Richard Spencer used to have the market cornered on Richard Spencers. It's a common enough name, but his job as the Middle East correspondent for the Times of London made it unlikely anyone could challenge his algorhythmic superiority. That started to change about two years ago. Spencer spends a lot of time reporting on Muslims and Islamist organizations, which just so happened to be a primary target for a young white nationalist of the same name rising through the far-right ranks. Much to the reporter's befuddlement, readers started responding to articles under his byline with some version of, "You know he's a white supremacist, right?"
"Luckily enough people knew who I was to correct them politely without me normally having to get involved," says Spencer, over email, from somewhere along the Iraqi-Syrian border. "I tried to just hope he'd go away."
Regrettably, Richard Spencer—not this one, that one—did not go away. The mainstream media swaddled the pomade-loving racist with tons of attention prior to the election, and he's remained an undeniably visible presence since Donald Trump ascended to the highest office in the land. White Nationalist Spencer was present in Charlottesville during that city's "Unite the Right" tragedy, and this week his scheduled appearance at the University of Florida prompted a state of emergency to be declared by Governor Rick Scott. He is now, without a doubt, the most famous Richard Spencer in the world, a reality that has forced every other Richard Spencer to reckon with him in some way, nowhere more so than on Twitter.
"It really took off after the election and particularly after his 'Heil Trump' speech," says Times reporter Spencer. "He was suspended from Twitter, so of course people searching for him found me instead. That's when the Twitter feed got totally out of hand. Unfortunately, people telling me how great I was outweighed those abusing me by quite a factor."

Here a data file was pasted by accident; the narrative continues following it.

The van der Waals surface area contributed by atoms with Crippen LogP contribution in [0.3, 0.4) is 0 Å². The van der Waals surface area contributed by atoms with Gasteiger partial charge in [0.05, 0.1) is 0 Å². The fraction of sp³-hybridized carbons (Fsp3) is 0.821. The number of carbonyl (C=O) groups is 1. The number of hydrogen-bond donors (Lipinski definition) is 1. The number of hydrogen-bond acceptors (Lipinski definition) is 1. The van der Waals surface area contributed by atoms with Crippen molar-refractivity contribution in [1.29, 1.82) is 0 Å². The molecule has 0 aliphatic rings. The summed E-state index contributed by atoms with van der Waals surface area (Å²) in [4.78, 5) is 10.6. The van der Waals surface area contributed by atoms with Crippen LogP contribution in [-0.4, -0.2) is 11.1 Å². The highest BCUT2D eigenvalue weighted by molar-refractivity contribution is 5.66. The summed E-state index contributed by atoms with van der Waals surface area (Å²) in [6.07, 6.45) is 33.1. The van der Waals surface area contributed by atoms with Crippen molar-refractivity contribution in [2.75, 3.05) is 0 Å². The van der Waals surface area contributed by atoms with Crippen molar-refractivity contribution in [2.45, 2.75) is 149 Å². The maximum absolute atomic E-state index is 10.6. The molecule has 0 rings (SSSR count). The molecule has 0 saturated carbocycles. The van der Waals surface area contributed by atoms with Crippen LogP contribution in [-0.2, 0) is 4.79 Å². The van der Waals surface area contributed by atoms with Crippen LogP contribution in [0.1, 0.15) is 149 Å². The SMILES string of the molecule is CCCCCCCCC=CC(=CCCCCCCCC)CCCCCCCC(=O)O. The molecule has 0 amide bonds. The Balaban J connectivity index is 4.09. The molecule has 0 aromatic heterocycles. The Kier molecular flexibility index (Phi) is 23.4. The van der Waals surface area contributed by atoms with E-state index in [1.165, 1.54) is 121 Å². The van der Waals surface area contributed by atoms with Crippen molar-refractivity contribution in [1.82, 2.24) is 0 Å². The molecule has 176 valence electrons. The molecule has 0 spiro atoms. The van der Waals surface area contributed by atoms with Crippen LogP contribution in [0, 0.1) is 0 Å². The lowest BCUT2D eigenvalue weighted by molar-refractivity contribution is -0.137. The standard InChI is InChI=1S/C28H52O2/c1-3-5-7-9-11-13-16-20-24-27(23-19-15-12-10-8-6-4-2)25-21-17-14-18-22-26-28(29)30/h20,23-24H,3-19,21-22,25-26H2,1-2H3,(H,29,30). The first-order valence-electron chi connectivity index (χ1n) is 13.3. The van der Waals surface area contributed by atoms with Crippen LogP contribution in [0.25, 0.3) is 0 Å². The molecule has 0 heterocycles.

Studies have shown social media has made us dumber and more angry. And the anonymity provided by some social platforms means both are in full bloom there. For Richard Spencer and those who share names with people who are largely reviled, life online can be a cruel slog. Their mentions are often a cesspool, and each has developed their own way of wading through it.
"My strategy with people who mistake me for the other Stephen Miller is to be exceedingly earnest, no matter how idiotic or vitriolic the message," says Stephen Miller, a writer now living in Montreal. He, of course, is frequently mistaken for Trump Senior Advisor Stephen Miller, who you may recognize as the wormy doofus who is astoundingly bad at press briefings.
Stephen Miller and Richard Spencer have amended their Twitter bios to clarify that they aren't their respective doppelgangers. Miller adjusted his—"no, i do not work for trump. that's the other stephen miller"—after the account of Fox News host Jeanine Pirro incorrectly tagged his name in her tweets when the president's Miller was a guest on her show. "If the staffer managing Pirro's Twitter account misidentified me as a Trump advisor, I figured it was time to add a line," he says. For the most part, both regard the coincidence with a certain amount of levity, though you wouldn't say either embrace it with open arms.